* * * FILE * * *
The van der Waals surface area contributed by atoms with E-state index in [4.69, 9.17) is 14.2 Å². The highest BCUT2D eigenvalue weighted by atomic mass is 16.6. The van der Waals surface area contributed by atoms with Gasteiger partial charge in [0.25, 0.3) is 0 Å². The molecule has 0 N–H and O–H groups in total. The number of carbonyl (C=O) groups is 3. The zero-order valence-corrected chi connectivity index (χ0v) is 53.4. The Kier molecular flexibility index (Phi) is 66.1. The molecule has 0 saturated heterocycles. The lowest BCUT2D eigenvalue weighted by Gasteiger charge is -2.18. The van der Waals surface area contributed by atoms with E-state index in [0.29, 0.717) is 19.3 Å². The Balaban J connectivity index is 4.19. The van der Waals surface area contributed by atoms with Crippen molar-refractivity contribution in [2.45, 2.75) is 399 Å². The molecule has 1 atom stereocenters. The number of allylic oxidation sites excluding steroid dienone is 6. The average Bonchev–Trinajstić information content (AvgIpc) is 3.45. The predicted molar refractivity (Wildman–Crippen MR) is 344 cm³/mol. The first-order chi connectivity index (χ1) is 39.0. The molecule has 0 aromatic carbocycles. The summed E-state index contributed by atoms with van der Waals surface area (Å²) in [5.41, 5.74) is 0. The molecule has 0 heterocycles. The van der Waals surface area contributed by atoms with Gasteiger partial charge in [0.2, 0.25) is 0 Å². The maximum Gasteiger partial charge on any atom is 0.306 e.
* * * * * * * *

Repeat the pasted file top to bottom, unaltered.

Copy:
The van der Waals surface area contributed by atoms with E-state index in [4.69, 9.17) is 14.2 Å². The highest BCUT2D eigenvalue weighted by atomic mass is 16.6. The van der Waals surface area contributed by atoms with Gasteiger partial charge in [0.25, 0.3) is 0 Å². The molecule has 0 N–H and O–H groups in total. The number of carbonyl (C=O) groups is 3. The zero-order valence-corrected chi connectivity index (χ0v) is 53.4. The Kier molecular flexibility index (Phi) is 66.1. The molecule has 0 saturated heterocycles. The lowest BCUT2D eigenvalue weighted by Gasteiger charge is -2.18. The van der Waals surface area contributed by atoms with E-state index in [0.29, 0.717) is 19.3 Å². The Balaban J connectivity index is 4.19. The van der Waals surface area contributed by atoms with Crippen molar-refractivity contribution in [2.45, 2.75) is 399 Å². The molecule has 1 atom stereocenters. The number of allylic oxidation sites excluding steroid dienone is 6. The average Bonchev–Trinajstić information content (AvgIpc) is 3.45. The predicted molar refractivity (Wildman–Crippen MR) is 344 cm³/mol. The first-order chi connectivity index (χ1) is 39.0. The molecule has 0 aromatic carbocycles. The summed E-state index contributed by atoms with van der Waals surface area (Å²) in [5.41, 5.74) is 0. The molecule has 0 heterocycles. The van der Waals surface area contributed by atoms with Gasteiger partial charge in [0.2, 0.25) is 0 Å². The maximum Gasteiger partial charge on any atom is 0.306 e.